.pageSize(1)
                .queryProvider(queryProvider)
                .rowMapper(new BeanPropertyRowMapper<>(StudentDTO.class))
                .build();
    }

    @Bean
    public SqlPagingQueryProviderFactoryBean queryProvider(DataSource dataSource) {
        SqlPagingQueryProviderFactoryBean provider =
                new SqlPagingQueryProviderFactoryBean();

        provider.setDataSource(dataSource);
        provider.setSelectClause("SELECT email_address, name, purchased_package");
        provider.setFromClause("FROM students");
        provider.setSortKeys(sortByEmailAddressAsc());

        return provider;
    }

    private Map<String, Order> sortByEmailAddressAsc() {
        Map<String, Order> sortConfiguration = new HashMap<>();
        sortConfiguration.put("email_address", Order.ASCENDING);
        return sortConfiguration;
    }
}
}
Because the implementations of the PagingQueryProvider interface paginate the query results by using database specific features, the performance of this solution depends from the size of our dataset and the used database.

Additional Reading:

We can now read the input data of our batch job from a relational database. Let’s summarize what we learned from this blog post.

Summary

This blog post has taught us three things:

  • If we want to read the input data of our batch job from a relational database by using a database cursor, we can build the JdbcCursorItemReader<T> object by using the JdbcCursorItemReaderBuilder<T> class.
  • If we want to read the input data of our batch job from a relational database by using pagination, we can auto-detect the used database and select the approriate pagination logic by configuring the SqlPagingQueryProviderFactoryBean bean.
  • If we want to read the input data of our batch job from a relational database by using pagination, we can build the JdbcPagingItemReader<T> object by using the JdbcPagingItemReaderBuilder<T> class.

The next part of this tutorial describes how we can implement a custom ItemReader.

P.S. You can get the example applications of this blog post from Github.

10 comments… add one
  • Hi Petri,

    thanks for the interesting tutorial series.

    As far as i know setFetchsize only defines how many rows are returned by the database in one chunk, but after all, the elements are all loaded in memory before being processed no ?

    thanks

    Reply
    • Hi Chakib,

      Are you talking about the setPageSize() method? In any case, I have the same impression as you. Although I haven’t debugged it, the Javadoc of that that method states that it configures the number of rows which are retrieved at a time.

      Also, it doesn’t make any sense that you could override the chunk size which determines the “length” of the transaction by simply setting the page size of your reader.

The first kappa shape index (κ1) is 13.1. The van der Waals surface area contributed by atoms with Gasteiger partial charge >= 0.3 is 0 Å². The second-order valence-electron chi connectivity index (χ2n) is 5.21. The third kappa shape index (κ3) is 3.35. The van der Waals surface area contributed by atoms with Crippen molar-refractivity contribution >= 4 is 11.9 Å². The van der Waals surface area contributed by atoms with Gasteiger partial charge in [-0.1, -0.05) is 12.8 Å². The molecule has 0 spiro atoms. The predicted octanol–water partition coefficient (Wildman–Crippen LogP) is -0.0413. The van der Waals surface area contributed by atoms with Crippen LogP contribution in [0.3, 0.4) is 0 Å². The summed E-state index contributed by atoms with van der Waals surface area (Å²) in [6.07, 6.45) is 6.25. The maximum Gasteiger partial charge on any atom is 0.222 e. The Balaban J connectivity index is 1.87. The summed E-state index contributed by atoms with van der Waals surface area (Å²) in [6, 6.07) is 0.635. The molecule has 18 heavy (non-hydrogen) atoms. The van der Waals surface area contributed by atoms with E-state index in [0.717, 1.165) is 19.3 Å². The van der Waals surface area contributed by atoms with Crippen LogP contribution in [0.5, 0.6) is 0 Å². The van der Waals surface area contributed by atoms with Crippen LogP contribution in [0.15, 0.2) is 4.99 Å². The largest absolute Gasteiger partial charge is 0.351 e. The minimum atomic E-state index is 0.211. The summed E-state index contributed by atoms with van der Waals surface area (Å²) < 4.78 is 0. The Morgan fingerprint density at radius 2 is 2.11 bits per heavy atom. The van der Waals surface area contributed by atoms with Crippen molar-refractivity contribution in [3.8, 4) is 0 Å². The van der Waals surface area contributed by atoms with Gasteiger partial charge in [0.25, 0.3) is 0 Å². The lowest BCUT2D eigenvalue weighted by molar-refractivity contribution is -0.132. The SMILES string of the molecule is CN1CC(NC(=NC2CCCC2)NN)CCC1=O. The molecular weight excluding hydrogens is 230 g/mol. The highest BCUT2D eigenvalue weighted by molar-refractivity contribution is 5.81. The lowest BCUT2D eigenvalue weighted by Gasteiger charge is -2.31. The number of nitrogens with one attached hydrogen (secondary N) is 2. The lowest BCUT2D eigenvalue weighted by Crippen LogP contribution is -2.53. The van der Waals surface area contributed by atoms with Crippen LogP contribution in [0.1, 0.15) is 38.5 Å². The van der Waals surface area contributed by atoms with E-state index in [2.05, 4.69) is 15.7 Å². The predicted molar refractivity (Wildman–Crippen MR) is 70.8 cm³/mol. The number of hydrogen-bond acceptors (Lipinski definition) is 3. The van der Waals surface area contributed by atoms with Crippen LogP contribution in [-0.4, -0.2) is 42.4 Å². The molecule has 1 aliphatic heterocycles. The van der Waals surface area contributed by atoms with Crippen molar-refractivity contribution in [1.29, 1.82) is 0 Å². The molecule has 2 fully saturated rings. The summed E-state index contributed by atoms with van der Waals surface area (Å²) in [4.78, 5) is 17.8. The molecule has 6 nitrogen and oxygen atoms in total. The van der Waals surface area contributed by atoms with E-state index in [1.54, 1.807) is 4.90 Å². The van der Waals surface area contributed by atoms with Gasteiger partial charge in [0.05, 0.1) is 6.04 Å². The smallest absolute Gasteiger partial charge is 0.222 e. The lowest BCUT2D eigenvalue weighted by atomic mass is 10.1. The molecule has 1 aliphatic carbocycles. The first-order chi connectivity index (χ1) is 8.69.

Reply
  • Hi Petri,
    Initially thanks for the tutorial. My scenario is reading the data from on table and writing the records into another table using HibernateCursorItemReader and HibernateItemWriter. Is it possible.
    If possible how can I transfer data from reader to writer through xml configuration.

    Thanks.

    Reply
  • Hi Petri,
    Thanks for the great tutorial..
    I’m wondering can we use JPA / Hibernate entity or model to read from or write to database with this spring batch? Thank you.

    Reply
    • Hi,

      If you are reading information from the database, you can use the ItemReader that supports Hibernate or JPA.

      On the other hand, if you are writing information to the database, you have to implement a custom ItemWriter that writes the processed information to the database by using Hibernate or JPA.

      Reply
      • Hi Petri,
        Thank you for the reply.
        I have been tasked to execute nested select queries a step in my batch job
        I was thinking maybe I need to execute the select queries a couple times from inside-out (from inner ones first)
        Or is it better to just use something like JPA’s @NamedQuery for these complex subqueries?
        What do you think?

        Reply
        • Hi,

          I think that the best solution always depends from the queries you want to run. Also, if you have to optimize your queries, it always a good idea to profile both implementations because the “logical” choice might no always be the fastest one. And one last thing, try to use SQL as much as you can. I have noticed that using SQL has a dramatic positive impact to the performance of my batch jobs.

          Reply
  • Hi Petri,

    I am using paging itemreader Please can u help
    i have added detailed question in stackoverflow please find below URL

    https://stackoverflow.com/questions/51308687/org-springframework-batch-item-itemstreamexception-failed-to-initialize-the-rea/51373667#51373667

    It will be very helpful

    Thanks
    Pradeep

    Reply
  • Hello Petri

    I am using a JdbcCursorItemReader and I have a complex sql query to execute, with a lot of group by and parameters.
    Ex.
    JdbcCursorItemReader reader = new JdbcCursorItemReader()
    setDatasource
    set Sql(“Select ‘a lot of group by’ where country = ? and date = ?”)
    I am trying to pass these parameters with a PreparedStatementSetter but It is not working, throwing an Exception “Index 1 is out of range”
    Do you have an example with JdbcItemReader with PreparedStatementSetter?

    Thanks a lot and congrats
    Jorge

    Reply